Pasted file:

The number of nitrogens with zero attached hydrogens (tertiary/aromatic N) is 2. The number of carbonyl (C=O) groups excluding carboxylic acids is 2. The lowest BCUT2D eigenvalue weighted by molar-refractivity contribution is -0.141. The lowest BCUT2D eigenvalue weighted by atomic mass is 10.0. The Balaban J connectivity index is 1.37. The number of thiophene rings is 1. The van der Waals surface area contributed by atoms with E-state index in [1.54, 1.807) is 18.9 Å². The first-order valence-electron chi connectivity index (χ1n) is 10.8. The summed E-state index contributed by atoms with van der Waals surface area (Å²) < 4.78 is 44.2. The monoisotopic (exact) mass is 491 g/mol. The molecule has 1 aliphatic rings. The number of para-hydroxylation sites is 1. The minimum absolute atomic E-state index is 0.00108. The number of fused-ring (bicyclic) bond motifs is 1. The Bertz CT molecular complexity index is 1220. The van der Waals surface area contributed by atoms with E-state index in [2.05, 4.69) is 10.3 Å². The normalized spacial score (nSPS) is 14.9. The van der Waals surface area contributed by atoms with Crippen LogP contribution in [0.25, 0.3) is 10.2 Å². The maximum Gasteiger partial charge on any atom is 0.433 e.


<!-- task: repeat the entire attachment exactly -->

The number of nitrogens with zero attached hydrogens (tertiary/aromatic N) is 2. The number of carbonyl (C=O) groups excluding carboxylic acids is 2. The lowest BCUT2D eigenvalue weighted by molar-refractivity contribution is -0.141. The lowest BCUT2D eigenvalue weighted by atomic mass is 10.0. The Balaban J connectivity index is 1.37. The number of thiophene rings is 1. The van der Waals surface area contributed by atoms with E-state index in [1.54, 1.807) is 18.9 Å². The first-order valence-electron chi connectivity index (χ1n) is 10.8. The summed E-state index contributed by atoms with van der Waals surface area (Å²) < 4.78 is 44.2. The monoisotopic (exact) mass is 491 g/mol. The molecule has 1 aliphatic rings. The number of para-hydroxylation sites is 1. The minimum absolute atomic E-state index is 0.00108. The number of fused-ring (bicyclic) bond motifs is 1. The Bertz CT molecular complexity index is 1220. The van der Waals surface area contributed by atoms with E-state index in [2.05, 4.69) is 10.3 Å². The normalized spacial score (nSPS) is 14.9. The van der Waals surface area contributed by atoms with Crippen LogP contribution in [0.25, 0.3) is 10.2 Å². The maximum Gasteiger partial charge on any atom is 0.433 e.